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Princess: A True Story of Life Behind the Veil in Saudi Arab Paperback – January 1, 2010


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Product Details

  • Paperback: 304 pages
  • Publisher: Windsor-Brooke Books, LLC; 1 edition (January 1, 2010)
  • Language: English
  • ISBN-10: 0967673747
  • ISBN-13: 978-0967673745
  • Product Dimensions: 8.3 x 5.4 x 0.9 inches
  • Shipping Weight: 13.6 ounces (View shipping rates and policies)
  • Average Customer Review: 4.4 out of 5 stars  See all reviews (705 customer reviews)
  • Amazon Best Sellers Rank: #17,376 in Books (See Top 100 in Books)

Editorial Reviews

From Publishers Weekly

In this consistently gripping work, a Literary Guild alternate selection in cloth, the American-born Sasson recounts the life story of a Saudi princess she met while living in Saudi Arabia, offering a glimpse of the appalling conditions endured by even privileged women in the Middle East. Photos.
Copyright 1993 Reed Business Information, Inc. --This text refers to an out of print or unavailable edition of this title.

From Library Journal

One must keep in mind the context of time and place when reading this emotional and exciting book to alleviate some of the horror of the injustices endured by the women described here. Equality of men and women has not worked out in any society, but the status of women in Islam is more problematic in that canon law is applied according to the social climate. Consequently, countries influenced by the West, such as Egypt, are more relaxed than countries like Saudi Arabia that are ruled by strict Hanbali law, which subjects women to unwelcome marriages, execution at whim, and the boredom of purdah . In this book, Sasson ( The Rape of Kuwait , Knightsbridge Pub. Co., 1991) tells the fascinating story of "Sultana," an unidentified Saudi princess who yearns for recognition in her own right, not as an adjunct of men. For those who wish to know more, Soraya Altorki's Women in Saudi Arabia ( LJ 1/86) and Paryeen Shaukat Ali's Status of Women in the Muslim World (Aziz Pub., 1975. o.p.) are good. Recommended for popular collections. (Illustrations not seen.) Previewed in Prepub Alert, LJ 5/1/92.
- Louise Leonard, Univ. of Florida Libs., Gainesville
Copyright 1992 Reed Business Information, Inc. --This text refers to an out of print or unavailable edition of this title.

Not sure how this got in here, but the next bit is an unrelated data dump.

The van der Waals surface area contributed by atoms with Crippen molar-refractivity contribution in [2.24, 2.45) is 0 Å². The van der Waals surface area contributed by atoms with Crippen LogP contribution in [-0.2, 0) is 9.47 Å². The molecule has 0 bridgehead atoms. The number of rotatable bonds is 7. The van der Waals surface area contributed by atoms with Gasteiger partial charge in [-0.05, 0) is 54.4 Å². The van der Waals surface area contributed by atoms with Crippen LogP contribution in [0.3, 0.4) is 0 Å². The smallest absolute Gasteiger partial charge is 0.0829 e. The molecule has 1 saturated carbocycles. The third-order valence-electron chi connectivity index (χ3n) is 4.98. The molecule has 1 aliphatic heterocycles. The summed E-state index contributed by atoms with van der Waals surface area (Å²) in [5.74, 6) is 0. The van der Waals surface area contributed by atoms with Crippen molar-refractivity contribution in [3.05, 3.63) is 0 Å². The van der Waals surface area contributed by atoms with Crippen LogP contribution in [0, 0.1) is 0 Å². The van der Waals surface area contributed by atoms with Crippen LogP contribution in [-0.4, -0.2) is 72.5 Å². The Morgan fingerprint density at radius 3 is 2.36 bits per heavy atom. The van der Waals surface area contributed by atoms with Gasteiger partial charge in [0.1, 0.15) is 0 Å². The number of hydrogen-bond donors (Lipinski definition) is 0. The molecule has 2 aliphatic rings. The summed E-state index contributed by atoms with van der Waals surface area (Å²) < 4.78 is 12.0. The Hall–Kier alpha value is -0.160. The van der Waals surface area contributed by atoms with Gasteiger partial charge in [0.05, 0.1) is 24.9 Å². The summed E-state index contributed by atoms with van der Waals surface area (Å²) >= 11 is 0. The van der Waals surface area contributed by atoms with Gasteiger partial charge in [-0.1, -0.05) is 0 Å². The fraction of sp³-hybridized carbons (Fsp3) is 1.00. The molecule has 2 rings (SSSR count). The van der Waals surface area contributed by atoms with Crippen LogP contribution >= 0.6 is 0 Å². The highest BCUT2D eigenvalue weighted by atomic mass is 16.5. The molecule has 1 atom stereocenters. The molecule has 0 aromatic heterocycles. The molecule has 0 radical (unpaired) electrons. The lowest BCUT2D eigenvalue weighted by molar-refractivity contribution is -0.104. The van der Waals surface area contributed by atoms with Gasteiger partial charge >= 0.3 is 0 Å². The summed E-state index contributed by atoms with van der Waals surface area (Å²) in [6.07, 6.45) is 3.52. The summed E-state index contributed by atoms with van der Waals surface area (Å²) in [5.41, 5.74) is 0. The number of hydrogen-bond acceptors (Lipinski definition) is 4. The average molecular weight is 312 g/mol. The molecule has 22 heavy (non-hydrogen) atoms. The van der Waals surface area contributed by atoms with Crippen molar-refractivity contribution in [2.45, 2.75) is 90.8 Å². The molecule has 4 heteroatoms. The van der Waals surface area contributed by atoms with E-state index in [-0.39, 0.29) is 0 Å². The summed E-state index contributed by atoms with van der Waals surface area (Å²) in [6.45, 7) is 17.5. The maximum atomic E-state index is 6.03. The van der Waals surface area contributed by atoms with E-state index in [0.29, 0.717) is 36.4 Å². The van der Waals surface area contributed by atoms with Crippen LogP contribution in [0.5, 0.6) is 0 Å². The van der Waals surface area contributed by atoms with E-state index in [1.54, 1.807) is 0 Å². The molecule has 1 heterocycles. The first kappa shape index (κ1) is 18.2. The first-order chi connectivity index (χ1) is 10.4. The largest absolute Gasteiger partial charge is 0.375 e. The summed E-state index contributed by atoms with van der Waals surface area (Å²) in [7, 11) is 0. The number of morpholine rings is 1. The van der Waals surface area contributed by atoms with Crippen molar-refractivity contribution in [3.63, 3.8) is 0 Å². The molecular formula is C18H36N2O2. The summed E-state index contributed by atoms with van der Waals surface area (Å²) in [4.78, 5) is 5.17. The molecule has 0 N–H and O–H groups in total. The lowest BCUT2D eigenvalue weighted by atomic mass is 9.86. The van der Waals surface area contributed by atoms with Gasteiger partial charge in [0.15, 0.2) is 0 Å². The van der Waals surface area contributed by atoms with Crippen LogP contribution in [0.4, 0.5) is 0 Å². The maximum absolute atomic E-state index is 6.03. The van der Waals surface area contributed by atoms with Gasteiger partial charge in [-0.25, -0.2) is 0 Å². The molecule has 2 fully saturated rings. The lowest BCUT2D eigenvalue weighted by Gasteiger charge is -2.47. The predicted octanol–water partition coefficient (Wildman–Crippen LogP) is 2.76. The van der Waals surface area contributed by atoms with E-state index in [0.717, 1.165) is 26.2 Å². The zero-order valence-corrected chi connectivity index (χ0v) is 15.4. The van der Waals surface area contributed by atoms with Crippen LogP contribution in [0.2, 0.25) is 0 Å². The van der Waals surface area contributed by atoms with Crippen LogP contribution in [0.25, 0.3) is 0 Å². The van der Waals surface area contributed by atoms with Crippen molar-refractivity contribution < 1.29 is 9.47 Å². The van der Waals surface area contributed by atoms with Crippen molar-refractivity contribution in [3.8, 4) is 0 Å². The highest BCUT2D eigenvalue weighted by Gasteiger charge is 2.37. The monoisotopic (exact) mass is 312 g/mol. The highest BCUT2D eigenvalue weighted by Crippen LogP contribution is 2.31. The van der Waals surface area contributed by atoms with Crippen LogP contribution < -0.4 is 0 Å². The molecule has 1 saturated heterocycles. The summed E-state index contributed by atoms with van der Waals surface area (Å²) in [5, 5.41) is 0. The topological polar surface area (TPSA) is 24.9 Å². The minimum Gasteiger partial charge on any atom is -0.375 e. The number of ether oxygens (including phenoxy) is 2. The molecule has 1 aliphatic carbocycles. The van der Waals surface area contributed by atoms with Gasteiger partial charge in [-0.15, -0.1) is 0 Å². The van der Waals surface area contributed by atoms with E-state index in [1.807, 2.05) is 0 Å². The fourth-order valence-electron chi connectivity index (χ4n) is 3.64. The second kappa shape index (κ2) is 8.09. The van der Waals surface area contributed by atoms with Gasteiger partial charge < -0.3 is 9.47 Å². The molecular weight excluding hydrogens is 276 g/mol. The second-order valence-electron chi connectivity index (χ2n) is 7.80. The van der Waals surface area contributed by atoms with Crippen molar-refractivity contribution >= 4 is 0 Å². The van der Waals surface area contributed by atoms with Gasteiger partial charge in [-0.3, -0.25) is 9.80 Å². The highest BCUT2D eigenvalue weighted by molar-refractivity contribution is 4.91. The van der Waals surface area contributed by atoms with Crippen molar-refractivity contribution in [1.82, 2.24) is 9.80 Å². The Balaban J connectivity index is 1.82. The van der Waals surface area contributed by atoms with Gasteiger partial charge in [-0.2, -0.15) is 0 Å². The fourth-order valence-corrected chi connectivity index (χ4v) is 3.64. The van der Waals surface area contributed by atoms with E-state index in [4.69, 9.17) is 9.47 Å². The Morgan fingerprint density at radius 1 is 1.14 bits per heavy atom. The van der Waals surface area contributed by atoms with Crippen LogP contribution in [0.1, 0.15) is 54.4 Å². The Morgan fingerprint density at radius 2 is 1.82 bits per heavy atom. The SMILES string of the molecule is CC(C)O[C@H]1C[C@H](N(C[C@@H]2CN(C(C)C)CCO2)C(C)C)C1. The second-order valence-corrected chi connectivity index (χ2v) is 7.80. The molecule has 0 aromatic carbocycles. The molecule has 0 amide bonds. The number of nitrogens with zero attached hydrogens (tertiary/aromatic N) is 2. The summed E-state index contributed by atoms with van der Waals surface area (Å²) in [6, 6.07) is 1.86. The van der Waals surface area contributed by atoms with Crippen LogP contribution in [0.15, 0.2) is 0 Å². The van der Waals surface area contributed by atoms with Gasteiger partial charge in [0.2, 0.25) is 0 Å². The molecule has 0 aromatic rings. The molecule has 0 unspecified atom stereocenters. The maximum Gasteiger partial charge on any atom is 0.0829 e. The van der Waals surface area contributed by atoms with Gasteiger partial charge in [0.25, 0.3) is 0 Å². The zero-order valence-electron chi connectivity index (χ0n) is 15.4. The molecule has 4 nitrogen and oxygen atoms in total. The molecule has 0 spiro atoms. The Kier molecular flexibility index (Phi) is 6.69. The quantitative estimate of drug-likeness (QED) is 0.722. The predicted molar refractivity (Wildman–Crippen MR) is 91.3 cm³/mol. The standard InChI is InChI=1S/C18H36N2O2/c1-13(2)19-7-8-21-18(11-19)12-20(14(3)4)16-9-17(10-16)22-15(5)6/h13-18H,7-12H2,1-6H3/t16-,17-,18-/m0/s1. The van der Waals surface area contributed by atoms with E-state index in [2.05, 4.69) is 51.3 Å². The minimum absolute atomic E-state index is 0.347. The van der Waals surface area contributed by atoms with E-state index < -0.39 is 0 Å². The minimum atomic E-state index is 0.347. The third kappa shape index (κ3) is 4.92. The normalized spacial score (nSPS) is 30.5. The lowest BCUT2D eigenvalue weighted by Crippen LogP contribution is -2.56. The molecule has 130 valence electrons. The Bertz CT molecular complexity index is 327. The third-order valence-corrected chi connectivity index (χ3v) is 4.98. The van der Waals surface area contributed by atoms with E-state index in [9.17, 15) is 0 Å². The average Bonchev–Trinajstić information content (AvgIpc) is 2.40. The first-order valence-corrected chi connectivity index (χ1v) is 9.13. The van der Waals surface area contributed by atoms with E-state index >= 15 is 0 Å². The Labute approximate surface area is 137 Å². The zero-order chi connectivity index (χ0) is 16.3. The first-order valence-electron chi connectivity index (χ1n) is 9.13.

More About the Author


Jean grew up in a small town in Alabama. From the time she could read, she was a voracious reader. By the beginning of her teens had read every book in the school library. At fourteen she started saving her small allowance until she had enough to purchase a book. She then started her book collection when she bought her first book, The Rise and Fall of the Third Reich by William Shirer--an unusual choice for a young girl from the Deep South. She wanted a good read and she wanted value for money, so she decided that the best option for her limited budget was to purchase the book with the most pages.

At school Mrs. Sam Jackson, her beloved literature teacher, soon noticed Jean's preoccupation and took it upon herself to make weekly trips to a nearby college library to exchange a selection of books to satisfy Jean's reading needs.

And today? When not absorbed in writing or the business of being a celebrated author, she reads and reads, maybe a book a day--literary success has enabled her to buy a variety of books; no longer selected by the number of pages.

Her literary tastes are widely varied, and she has a long list of favorites. Heading that list is Sir Winston Churchill, the prolific writer and leader of Britain in the dark years of World War II. Other historic figures, like Napoleon Bonaparte and T.E. Lawrence ("Lawrence of Arabia"), satisfy her two literary loves, history and travel.